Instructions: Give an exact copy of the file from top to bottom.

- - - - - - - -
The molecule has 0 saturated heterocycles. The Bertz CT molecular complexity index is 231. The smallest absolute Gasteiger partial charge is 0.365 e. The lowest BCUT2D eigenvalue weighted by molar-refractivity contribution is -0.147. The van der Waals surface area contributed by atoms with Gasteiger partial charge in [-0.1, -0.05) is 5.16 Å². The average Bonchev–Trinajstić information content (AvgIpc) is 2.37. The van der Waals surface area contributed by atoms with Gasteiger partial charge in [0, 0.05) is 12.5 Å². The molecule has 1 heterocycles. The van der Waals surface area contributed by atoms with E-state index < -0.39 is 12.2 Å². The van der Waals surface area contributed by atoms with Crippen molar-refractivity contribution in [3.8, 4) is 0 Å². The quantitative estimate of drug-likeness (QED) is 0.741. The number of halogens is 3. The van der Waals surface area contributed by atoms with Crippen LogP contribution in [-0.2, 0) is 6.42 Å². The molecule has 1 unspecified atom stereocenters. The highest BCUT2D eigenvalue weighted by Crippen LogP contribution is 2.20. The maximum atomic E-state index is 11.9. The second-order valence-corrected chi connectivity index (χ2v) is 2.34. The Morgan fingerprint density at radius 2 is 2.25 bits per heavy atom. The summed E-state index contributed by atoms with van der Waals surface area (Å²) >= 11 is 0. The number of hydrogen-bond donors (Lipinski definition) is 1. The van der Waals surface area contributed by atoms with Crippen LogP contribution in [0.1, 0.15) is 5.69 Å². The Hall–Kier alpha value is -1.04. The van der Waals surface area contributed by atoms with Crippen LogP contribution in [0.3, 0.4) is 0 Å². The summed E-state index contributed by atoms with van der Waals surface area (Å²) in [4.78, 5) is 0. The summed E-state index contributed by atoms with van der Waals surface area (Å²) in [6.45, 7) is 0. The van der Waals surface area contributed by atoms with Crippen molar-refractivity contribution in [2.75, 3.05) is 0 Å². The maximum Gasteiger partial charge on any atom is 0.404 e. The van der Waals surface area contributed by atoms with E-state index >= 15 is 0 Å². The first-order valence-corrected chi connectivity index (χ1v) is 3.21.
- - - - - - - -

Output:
The molecule has 0 saturated heterocycles. The Bertz CT molecular complexity index is 231. The smallest absolute Gasteiger partial charge is 0.365 e. The lowest BCUT2D eigenvalue weighted by molar-refractivity contribution is -0.147. The van der Waals surface area contributed by atoms with Gasteiger partial charge in [-0.1, -0.05) is 5.16 Å². The average Bonchev–Trinajstić information content (AvgIpc) is 2.37. The van der Waals surface area contributed by atoms with Gasteiger partial charge in [0, 0.05) is 12.5 Å². The molecule has 1 heterocycles. The van der Waals surface area contributed by atoms with E-state index < -0.39 is 12.2 Å². The van der Waals surface area contributed by atoms with Crippen molar-refractivity contribution in [3.8, 4) is 0 Å². The quantitative estimate of drug-likeness (QED) is 0.741. The number of halogens is 3. The van der Waals surface area contributed by atoms with Crippen LogP contribution in [-0.2, 0) is 6.42 Å². The molecule has 1 unspecified atom stereocenters. The highest BCUT2D eigenvalue weighted by Crippen LogP contribution is 2.20. The maximum atomic E-state index is 11.9. The second-order valence-corrected chi connectivity index (χ2v) is 2.34. The Morgan fingerprint density at radius 2 is 2.25 bits per heavy atom. The summed E-state index contributed by atoms with van der Waals surface area (Å²) >= 11 is 0. The number of hydrogen-bond donors (Lipinski definition) is 1. The van der Waals surface area contributed by atoms with Crippen LogP contribution in [0.1, 0.15) is 5.69 Å². The Hall–Kier alpha value is -1.04. The van der Waals surface area contributed by atoms with Crippen LogP contribution in [0.3, 0.4) is 0 Å². The summed E-state index contributed by atoms with van der Waals surface area (Å²) in [4.78, 5) is 0. The summed E-state index contributed by atoms with van der Waals surface area (Å²) in [6.45, 7) is 0. The van der Waals surface area contributed by atoms with Crippen molar-refractivity contribution in [2.75, 3.05) is 0 Å². The maximum Gasteiger partial charge on any atom is 0.404 e. The van der Waals surface area contributed by atoms with E-state index >= 15 is 0 Å². The first-order valence-corrected chi connectivity index (χ1v) is 3.21.